The Smithsonian, too, wrestles with presenting the past, making difficult decisions about which stories should be included and how to synthesize and deliver complex histories in a manner that is both educational and real. Their struggle is the opposite—how to privilege education while also delivering enough entertainment to keep visitors engaged.
“The American Experience begins with the American Indians who have always been here,” Gover says. “This gallery helps to convey not only that there were a great many Indians and they were very different one from another, but also that they’re still here.” Gover emphasized the meaning of the exhibition’s location: “Our creative traditions are taking their place-literally, here at Epcot-alongside the rest of the world.”
Within the exhibition objects dating from as early as the 1800s are interwoven and juxtaposed with objects crafted as recently as this year to emphasize the way both continuity and change mark the history and future of American Indian arts. A Sicangu Lakota girl’s dress from around 1900 complements a dress made in 2015 by designer Bethany Yellowtail (Apsáalooke [Crow]/Northern Cheyenne). The comparison of the dresses illustrates how women in Plains societies have been making clothing for centuries, and while materials and styles have changed, the patterns, inspiration and attention to detail have not. In other items, materials remain consistent over the decades while forms change. A tea cozy created by Debra K. Box (Southern Ute) in 2012 is fashioned from traditional materials such as animal hide, silk cloth, cotton cloth and glass beads, quite similar to those used to make the 1880s Salish cradleboard also on view nearby.
Three interactive kiosks offer a chance to hear directly from a few of the artists discussing their work and how their cultural traditions have impacted their art. Fashion designer Loren Aragon (Acoma Pueblo) explains his influences and how cultural references permeate his designs. His 2018 Ancient Resonance dress (2018), a white gown with striking black patterns, resonates with similar designs found in traditional Acoma pottery, such as the jar nearby (ca. 1900). Visitors can see how the two items share a striking connectivity.
As guests move through the exhibition, they are enveloped by a soundtrack of works by Native musicians, further heightening the sense of both continuity and change in American Indian cultures. Native languages are blended with contemporary music styles, while some traditional songs are given a hip-hop beat. Standing in the gallery and taking in the sight of the objects along with the sounds of Native musicians, one can truly feel the way in which American Indian art is both historic and modern, ancient and yet timeless.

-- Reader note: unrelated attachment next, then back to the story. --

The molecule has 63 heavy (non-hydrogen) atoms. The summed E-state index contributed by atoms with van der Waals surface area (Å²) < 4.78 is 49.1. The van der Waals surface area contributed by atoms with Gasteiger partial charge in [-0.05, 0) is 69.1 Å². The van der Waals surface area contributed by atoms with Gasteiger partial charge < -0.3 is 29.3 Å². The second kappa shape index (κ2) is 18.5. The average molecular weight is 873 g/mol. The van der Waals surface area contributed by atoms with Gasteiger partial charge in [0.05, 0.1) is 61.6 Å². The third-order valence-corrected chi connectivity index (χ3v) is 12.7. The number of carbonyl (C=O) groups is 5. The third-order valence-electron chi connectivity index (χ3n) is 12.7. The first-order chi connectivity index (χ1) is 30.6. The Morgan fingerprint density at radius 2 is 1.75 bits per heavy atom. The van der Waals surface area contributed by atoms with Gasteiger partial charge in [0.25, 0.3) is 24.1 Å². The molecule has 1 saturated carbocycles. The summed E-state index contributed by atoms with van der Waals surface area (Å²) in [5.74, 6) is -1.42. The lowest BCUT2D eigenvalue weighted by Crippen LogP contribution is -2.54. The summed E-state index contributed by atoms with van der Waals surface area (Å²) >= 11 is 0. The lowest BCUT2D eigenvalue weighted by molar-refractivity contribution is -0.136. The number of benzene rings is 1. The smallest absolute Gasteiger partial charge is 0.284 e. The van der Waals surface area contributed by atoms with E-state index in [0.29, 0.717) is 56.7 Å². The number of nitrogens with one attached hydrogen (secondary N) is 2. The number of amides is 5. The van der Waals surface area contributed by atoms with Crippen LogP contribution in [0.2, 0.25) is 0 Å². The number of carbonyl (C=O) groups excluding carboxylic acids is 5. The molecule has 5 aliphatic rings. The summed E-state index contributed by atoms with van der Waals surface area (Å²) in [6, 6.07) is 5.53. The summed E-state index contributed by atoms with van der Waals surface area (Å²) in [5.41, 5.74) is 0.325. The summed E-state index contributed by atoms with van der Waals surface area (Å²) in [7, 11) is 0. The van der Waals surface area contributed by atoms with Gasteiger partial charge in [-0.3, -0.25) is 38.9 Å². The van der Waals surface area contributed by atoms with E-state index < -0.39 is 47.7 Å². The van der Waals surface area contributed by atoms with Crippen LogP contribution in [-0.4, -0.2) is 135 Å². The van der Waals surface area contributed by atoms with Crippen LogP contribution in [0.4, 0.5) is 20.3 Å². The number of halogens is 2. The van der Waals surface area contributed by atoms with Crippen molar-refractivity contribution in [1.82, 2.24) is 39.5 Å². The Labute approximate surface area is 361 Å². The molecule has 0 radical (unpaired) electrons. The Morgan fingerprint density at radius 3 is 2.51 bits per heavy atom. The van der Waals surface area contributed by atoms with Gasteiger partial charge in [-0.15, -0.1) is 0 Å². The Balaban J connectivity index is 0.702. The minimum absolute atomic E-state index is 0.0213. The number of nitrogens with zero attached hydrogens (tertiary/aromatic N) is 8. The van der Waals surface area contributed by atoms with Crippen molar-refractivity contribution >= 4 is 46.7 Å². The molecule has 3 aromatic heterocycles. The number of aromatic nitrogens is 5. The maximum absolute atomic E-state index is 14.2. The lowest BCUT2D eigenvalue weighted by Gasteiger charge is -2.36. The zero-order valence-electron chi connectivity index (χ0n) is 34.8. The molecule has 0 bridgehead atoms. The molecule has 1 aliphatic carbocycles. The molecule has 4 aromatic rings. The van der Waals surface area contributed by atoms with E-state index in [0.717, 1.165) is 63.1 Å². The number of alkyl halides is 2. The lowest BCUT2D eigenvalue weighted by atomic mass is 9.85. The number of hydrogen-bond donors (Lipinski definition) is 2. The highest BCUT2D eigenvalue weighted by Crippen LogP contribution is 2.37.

This exhibition can be read as a sign that America is ready for and has already begun a major shift in the national narrative at large towards more fully recognizing Native histories and life ways as part of a collective American identity alongside and equal to those that have dominated for so long. Some of Disney’s most recent blockbuster animated films, such as Moana and Coco, in particular, have incorporated indigenous traditions to great success. A design has been selected for a future National Native American Veterans Memorial on the National Mall in Washington, D.C. that officially acknowledges the service of American Indian, Alaska Native and Native Hawaiian members of the armed forces. And the 2018 midterm elections is seeing a record breaking number of Native Americans running for office. One hopes that all of this points to greater integration of American Indian and other First Nation peoples into the overarching American narrative.
Della Warrior (Otoe-Missouria), director of the Museum of Indian Arts and Culture, notes that while the current exhibition serves as a visual voice of nearly ten percent of the Native tribes in North America, it also opens the door to the sharing of many more voices over the exhibition’s five-year tenure. There will certainly be many opportunities for those stories to be shared, for as visitors queue for the next showing of the “American Adventure” at Epcot, they stand directly in front of the American Heritage gallery, where the allure of beautifully arranged objects is hard to resist.
Now, with the installation of “Creating Traditions,” those guests are beginning their American Adventure with Native peoples, the way the American story truly began.
“Creating Tradition: Innovation and Change in American Indian Art,” curated by the Smithsonian's Emil Her Many Horses and Tony Chavarria from the Museum of Indian Arts and Culture, is on view at Disney’s Epcot through 2023.